We always talk about diabetes and its types. Sometimes we focus on each type and talk about precaution and treatment that you take. Here, we are not going to talk about it, in fact, we will tell you how the stomach and our digestive system work when we eat anything, although its also related to diabetes and blood sugar, but before you know that you should also know what happens in your stomach.
How the Stomach Functions
What exactly happens in our stomach when we eat? Even before we have taken the first bite of a meal, the brain sends impulses to the stomach. These impulses start the production of secretions in the stomach and the upper part of the stomach, which acts as a reservoir, expands. The food passes into the stomach through the cardia at the stomach entrance. This is a muscle that acts like a valve, closing the top of the stomach. The top part of the stomach, the fundus, is where food and the air that we swallow with every bite is collected. This is where the stomach volume starts to adapt. The fundus is an extremely adaptable structure.
The more food goes into the stomach, the more it actively expands. In the middle part of the stomach, called the body, gastric juice is produced and mixed with the mass of chewed food. The main component of gastric juice is gastric acid. This eliminates bacteria in the food and also helps to prepare the food for the following stages of digestion. The muscular contractions of the stomach wall churn the food mass and mix it with gastric juice. Three contractions per minute move the food mass back and forth.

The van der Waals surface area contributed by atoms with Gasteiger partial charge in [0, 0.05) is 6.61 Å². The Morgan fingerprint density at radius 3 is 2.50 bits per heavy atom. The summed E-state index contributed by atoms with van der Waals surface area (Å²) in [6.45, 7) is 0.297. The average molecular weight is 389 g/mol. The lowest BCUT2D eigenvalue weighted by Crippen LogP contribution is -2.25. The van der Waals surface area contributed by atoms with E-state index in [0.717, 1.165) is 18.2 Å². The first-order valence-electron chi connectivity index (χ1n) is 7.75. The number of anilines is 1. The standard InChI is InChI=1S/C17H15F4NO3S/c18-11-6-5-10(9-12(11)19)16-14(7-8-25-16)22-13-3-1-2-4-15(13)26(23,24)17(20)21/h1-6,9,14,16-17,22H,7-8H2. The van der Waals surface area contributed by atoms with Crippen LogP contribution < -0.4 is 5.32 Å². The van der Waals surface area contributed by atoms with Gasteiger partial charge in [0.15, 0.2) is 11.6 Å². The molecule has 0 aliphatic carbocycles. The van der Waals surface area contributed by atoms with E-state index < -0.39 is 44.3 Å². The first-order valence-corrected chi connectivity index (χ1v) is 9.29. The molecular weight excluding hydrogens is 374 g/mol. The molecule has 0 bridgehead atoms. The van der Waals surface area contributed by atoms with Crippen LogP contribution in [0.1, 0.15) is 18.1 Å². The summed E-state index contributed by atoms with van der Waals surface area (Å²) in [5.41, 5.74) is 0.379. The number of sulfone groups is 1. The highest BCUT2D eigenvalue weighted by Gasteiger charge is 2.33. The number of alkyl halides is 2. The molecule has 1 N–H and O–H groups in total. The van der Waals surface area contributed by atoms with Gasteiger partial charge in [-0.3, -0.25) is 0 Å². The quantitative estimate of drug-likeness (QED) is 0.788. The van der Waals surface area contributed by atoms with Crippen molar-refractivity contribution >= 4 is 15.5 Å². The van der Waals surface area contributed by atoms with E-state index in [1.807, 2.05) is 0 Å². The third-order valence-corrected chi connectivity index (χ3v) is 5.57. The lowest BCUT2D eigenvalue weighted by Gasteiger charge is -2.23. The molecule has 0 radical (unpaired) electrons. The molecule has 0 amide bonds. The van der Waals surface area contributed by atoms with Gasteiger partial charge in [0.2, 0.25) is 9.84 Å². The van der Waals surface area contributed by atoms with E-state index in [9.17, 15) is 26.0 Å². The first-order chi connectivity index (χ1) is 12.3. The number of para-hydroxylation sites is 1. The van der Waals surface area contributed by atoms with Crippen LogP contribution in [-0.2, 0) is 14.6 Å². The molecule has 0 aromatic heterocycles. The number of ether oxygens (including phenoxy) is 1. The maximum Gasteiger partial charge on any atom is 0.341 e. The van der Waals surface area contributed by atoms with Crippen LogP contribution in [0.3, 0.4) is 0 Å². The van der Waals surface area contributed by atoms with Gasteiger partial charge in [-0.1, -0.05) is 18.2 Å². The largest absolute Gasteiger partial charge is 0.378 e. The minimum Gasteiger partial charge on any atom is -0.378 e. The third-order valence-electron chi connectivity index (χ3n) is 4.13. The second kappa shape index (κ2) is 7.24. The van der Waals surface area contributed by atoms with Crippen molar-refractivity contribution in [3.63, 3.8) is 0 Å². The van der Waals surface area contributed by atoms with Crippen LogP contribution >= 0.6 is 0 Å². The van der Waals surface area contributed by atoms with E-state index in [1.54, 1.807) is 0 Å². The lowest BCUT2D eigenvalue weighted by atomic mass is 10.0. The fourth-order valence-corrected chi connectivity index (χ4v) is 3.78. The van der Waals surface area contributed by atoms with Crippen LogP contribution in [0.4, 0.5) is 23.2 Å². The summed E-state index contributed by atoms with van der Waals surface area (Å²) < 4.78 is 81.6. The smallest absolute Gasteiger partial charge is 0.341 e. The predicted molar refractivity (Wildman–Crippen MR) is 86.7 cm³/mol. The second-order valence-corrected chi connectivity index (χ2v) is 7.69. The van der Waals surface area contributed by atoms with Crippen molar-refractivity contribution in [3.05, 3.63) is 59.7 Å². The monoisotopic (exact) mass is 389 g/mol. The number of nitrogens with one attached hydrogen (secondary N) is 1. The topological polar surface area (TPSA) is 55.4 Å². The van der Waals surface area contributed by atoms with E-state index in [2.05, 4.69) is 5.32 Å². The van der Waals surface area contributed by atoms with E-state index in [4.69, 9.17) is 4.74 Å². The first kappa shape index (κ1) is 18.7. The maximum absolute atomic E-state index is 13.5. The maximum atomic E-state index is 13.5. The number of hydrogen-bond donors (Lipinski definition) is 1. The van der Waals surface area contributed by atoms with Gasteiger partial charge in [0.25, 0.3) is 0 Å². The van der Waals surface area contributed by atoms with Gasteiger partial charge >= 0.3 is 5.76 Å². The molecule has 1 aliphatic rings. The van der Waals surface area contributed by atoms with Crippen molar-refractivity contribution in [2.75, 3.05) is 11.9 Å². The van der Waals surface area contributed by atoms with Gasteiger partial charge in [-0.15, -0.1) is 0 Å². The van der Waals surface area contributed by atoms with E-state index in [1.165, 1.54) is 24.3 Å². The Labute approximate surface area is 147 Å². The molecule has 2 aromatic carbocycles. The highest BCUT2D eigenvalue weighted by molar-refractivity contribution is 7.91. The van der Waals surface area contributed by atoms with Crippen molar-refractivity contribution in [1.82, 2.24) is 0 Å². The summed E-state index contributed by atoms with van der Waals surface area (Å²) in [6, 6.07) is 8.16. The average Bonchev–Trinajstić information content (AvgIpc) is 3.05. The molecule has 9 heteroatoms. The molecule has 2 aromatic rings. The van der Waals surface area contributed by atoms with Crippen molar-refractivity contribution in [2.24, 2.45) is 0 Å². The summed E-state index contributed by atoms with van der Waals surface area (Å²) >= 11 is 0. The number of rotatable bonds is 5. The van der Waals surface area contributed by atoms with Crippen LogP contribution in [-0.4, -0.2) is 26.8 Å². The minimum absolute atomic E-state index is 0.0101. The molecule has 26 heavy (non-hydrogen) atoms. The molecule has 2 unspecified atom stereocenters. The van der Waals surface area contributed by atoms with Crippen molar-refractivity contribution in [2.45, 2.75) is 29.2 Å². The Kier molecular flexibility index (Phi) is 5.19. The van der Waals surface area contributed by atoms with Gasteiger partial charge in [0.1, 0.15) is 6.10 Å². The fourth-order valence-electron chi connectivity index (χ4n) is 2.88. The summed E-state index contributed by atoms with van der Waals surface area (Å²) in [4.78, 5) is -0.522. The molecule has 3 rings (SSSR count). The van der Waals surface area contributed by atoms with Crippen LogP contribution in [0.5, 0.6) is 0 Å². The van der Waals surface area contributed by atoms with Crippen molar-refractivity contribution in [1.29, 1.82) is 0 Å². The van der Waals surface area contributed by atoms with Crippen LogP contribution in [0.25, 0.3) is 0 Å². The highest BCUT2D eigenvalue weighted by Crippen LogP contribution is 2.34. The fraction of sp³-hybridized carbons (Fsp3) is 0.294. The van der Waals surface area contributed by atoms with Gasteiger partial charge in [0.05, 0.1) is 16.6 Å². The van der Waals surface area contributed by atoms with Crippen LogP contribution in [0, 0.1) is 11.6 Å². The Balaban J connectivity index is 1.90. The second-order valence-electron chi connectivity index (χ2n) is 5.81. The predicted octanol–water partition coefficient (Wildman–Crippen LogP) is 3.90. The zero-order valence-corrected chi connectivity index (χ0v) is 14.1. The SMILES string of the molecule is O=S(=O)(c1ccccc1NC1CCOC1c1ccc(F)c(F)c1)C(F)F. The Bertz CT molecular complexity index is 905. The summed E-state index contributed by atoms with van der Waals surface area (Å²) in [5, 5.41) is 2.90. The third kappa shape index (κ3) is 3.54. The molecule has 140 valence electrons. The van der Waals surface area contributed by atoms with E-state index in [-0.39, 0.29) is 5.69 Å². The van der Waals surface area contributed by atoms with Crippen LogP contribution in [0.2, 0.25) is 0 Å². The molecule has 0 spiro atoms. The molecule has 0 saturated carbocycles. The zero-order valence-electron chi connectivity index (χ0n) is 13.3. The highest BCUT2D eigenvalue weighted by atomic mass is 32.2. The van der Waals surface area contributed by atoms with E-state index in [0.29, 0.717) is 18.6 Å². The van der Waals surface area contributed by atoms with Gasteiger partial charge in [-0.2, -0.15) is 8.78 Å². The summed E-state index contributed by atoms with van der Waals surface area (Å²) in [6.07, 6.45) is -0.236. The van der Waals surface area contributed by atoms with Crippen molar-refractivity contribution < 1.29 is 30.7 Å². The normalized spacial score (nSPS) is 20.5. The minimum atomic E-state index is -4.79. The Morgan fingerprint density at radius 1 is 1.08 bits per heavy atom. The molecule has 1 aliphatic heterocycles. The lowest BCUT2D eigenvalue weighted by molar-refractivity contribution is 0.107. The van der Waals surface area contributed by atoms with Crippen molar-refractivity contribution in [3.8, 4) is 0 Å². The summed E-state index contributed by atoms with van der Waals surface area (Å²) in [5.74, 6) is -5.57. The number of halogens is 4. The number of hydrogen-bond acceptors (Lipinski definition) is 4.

After a certain time, the contents of the stomach are adequately broken down and mixed and are passed in small quantities into the intestine via the pylorus. As the stomach empties, it gradually returns to its previous size. Bayer – Science For A Better Life
How the Digestive System Works
Your digestive system consists of all the organs involved in breaking down the food you eat absorbing nutrients and eliminating waste products. When you take a bite of food your digestive system is activated automatically. In the stomach the food is broken down into smaller pieces and digestive juices are added. Then liquid food is passed on to the small intestine where the nutrients are absorbed and digested in the large intestine also called the colon water and salts are absorbed causing the waste products to become firmer and turn into stool. The stool is then pushed through the intestine towards the rectum by a series of muscle contractions known as peristalsis. You have three to four major peristaltic movements each day. The time it takes for food to pass through your digestive system is called the transit time. The average transit time for females is two point four days and one point nine days for males. When stool fills your rectum nerve, endings register that your bowel wall becomes distended and a signal is sent to your brain telling you that it’s time to find a toilet. At the same time your internal sphincter relaxes by reflex and stool moves down towards the anus. When you are ready, you consciously allow the external sphincter to relax and stool is expelled in between. Going to the toilet both the internal and the external anal sphincter are contracted to keep your continent and to prevent leakage.